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Managing Regional Growth Takes Spotlight in Providence Dems Debate

The Providence District is growing rapidly — in no small part because of Tysons — but a recurring theme at the debate between the Democrats running for the Board of Supervisors is that growth is leaving many in the area behind.

During a forum on April 1 at Jackson Middle School, the five candidates running to replace Supervisor Linda Smyth found themselves mainly in agreement on issues like affordable housing and Amazon coming to Arlington, though the solutions and concerns varied between candidates.

On affordable housing, School Board member Dalia Palchik said Fairfax County should be doing more to turn office vacancy into affordable housing.

“Other jurisdictions [are doing more] to repurpose offices into mixed-use housing,” Palchik said. “I want to make sure we are able to do it.”

Palchik also noted that Fairfax County’s affordable housing fund is only around $7 million while neighboring Arlington’s is around $25 million, though others like former Vienna Town Council Member Edythe Kelleher were more direct in saying the County may need a tax increase to pay for more affordable housing.

“It all starts with housing affordability,” said Kelleher. “People’s other burdens are related to that. I recommend another full penny [on the tax rate] for affordable housing.”

Erika Yalowitz, a candidate from the Tysons area, said the County might need to increase the tax rate by two or three pennies specifically to meet affordable housing needs. Yalowitz also said the County needed to do more to help make rezoning for potential residential properties easier.

Linh Hoang, a fairly new candidate to the race, said the County should do more to work with local churches and build on church properties.

Only Phil Niedzielski-Eichner, who currently represents the Providence District on the Planning Commission, urged some caution on how increasing the tax burden could inadvertently impact residents most in need of assistance.

“It’s resolvable through creativity and innovative investments,” said Niedzielski-Eichner. “I like the ideas I’ve heard from my colleagues… but when we talk about increasing cost of taxes on homeowners, we have to bear in mind that there are homeowners who no longer have income coming in and they see property values increasing. There needs to be an attention paid to having those individuals cap their taxes.”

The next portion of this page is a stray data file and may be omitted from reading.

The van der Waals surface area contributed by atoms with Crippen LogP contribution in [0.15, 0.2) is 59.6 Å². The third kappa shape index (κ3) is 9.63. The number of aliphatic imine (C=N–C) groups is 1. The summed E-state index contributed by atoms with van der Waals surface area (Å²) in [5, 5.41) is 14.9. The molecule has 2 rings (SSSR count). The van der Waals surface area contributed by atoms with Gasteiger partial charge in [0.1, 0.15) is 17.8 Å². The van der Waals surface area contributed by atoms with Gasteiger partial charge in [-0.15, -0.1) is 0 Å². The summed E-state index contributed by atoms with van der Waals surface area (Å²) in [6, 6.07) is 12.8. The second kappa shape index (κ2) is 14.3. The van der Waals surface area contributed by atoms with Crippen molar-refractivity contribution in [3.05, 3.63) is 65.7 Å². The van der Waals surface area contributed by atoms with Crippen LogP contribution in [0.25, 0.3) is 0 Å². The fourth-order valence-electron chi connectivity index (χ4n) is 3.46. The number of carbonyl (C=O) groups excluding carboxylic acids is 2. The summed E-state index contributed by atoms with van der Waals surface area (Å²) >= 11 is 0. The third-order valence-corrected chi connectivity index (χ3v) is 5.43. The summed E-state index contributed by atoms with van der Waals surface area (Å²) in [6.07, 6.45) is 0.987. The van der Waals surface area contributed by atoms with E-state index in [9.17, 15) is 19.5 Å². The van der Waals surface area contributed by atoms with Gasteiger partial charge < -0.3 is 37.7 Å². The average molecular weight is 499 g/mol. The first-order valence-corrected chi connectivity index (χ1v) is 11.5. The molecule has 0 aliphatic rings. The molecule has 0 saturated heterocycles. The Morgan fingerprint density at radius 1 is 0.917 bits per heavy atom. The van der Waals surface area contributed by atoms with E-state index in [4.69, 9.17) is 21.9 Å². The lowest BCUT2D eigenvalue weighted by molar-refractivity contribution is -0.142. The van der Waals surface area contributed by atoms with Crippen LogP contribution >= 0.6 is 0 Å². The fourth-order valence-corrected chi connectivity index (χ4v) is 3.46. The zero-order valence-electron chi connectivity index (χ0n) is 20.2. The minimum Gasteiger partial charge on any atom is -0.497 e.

Niedzielski-Eichner noted that the crisis of affordable housing in Tysons was driven partially by an increasingly high demand — and cost — of land in the area.

It’s a topic that came up again when the discussion focused on a Fairfax County Public Schools plan to potentially build a new elementary school on Blake Lane Park near Vienna. All of the candidates, including Palchik, expressed doubts about the prospect.

“I understand the needs of schools but do not support building a school on Blake Lane Park,” Yalowitz said. “When a park is gone, it’s gone for good. Building onto parks is not the best way to build sustainable growth.”

Kelleher said that the site was proffered 42 years ago to be used as a school one day, but that it has since been used by the public as a park and should only be used as a school as an absolute last resort.

Finally, all of the candidates expressed a cautious enthusiasm for Amazon’s announcement of a large new office campus in Arlington.

“I think it’s really exciting that Amazon is coming to our region,” Hoang said. “It’s going to spur economic development, but we need to work with jurisdiction to bring those good jobs here.”

Niedzielski-Eichner said Amazon’s arrival was part of an essential economic diversification for an area he sees as overly reliant on the federal government for the vitality of the economy. But Niedzielski-Eichner also argued that the company’s arrival also puts lapses in the area’s infrastructure planning in the spotlight.

“But when we talk about growth, have to do it smart,” Niedzielski-Eichner said. “We have too wide a gap between when projects are approved and the infrastructure is built to support that project. Need to narrow the gap between development and infrastructure.”

Palchik also tied the question of Amazon’s impact in with earlier discussions on affordable housing.

“It will impact our economy but it will create new challenges,” Palchik said, “especially on the eastern side of Providence and especially when it comes to affordable housing.”

The primary will be held on June 11. The final voter registration deadline is on May 20.

Photo via Twitter

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